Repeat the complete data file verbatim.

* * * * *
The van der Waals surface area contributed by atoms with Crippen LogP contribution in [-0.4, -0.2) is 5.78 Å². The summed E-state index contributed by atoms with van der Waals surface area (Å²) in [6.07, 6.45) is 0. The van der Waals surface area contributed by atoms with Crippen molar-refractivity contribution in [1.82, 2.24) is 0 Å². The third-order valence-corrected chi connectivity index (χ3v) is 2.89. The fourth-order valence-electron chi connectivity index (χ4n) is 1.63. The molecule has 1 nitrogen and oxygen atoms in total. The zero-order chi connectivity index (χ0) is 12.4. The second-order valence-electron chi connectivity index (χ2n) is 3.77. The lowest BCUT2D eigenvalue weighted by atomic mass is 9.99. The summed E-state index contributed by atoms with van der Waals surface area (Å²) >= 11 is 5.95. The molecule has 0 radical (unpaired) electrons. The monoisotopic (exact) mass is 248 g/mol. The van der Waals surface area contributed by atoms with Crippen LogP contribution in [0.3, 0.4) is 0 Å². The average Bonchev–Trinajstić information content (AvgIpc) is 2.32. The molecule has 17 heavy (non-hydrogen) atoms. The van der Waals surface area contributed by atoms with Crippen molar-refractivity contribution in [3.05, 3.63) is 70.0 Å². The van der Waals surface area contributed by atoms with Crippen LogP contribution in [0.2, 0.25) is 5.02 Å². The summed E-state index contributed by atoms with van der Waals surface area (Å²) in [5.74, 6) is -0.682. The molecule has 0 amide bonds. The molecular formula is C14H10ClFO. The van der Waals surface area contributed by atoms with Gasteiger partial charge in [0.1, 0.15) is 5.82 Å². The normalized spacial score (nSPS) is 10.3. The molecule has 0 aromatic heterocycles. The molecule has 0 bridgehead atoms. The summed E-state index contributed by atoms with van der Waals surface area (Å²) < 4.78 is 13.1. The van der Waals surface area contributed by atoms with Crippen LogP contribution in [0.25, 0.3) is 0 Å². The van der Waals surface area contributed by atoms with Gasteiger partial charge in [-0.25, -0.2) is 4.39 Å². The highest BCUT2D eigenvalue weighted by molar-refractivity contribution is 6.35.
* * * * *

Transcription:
The van der Waals surface area contributed by atoms with Crippen LogP contribution in [-0.4, -0.2) is 5.78 Å². The summed E-state index contributed by atoms with van der Waals surface area (Å²) in [6.07, 6.45) is 0. The van der Waals surface area contributed by atoms with Crippen molar-refractivity contribution in [1.82, 2.24) is 0 Å². The third-order valence-corrected chi connectivity index (χ3v) is 2.89. The fourth-order valence-electron chi connectivity index (χ4n) is 1.63. The molecule has 1 nitrogen and oxygen atoms in total. The zero-order chi connectivity index (χ0) is 12.4. The second-order valence-electron chi connectivity index (χ2n) is 3.77. The lowest BCUT2D eigenvalue weighted by atomic mass is 9.99. The summed E-state index contributed by atoms with van der Waals surface area (Å²) >= 11 is 5.95. The molecule has 0 radical (unpaired) electrons. The monoisotopic (exact) mass is 248 g/mol. The van der Waals surface area contributed by atoms with Crippen LogP contribution in [0.3, 0.4) is 0 Å². The average Bonchev–Trinajstić information content (AvgIpc) is 2.32. The molecule has 17 heavy (non-hydrogen) atoms. The van der Waals surface area contributed by atoms with Crippen molar-refractivity contribution in [3.05, 3.63) is 70.0 Å². The van der Waals surface area contributed by atoms with Crippen LogP contribution in [0.2, 0.25) is 5.02 Å². The summed E-state index contributed by atoms with van der Waals surface area (Å²) in [5.74, 6) is -0.682. The molecule has 0 amide bonds. The molecular formula is C14H10ClFO. The van der Waals surface area contributed by atoms with Gasteiger partial charge in [0.1, 0.15) is 5.82 Å². The normalized spacial score (nSPS) is 10.3. The molecule has 0 aromatic heterocycles. The molecule has 0 bridgehead atoms. The summed E-state index contributed by atoms with van der Waals surface area (Å²) < 4.78 is 13.1. The van der Waals surface area contributed by atoms with Crippen LogP contribution in [0.25, 0.3) is 0 Å². The van der Waals surface area contributed by atoms with Gasteiger partial charge in [-0.25, -0.2) is 4.39 Å². The highest BCUT2D eigenvalue weighted by molar-refractivity contribution is 6.35.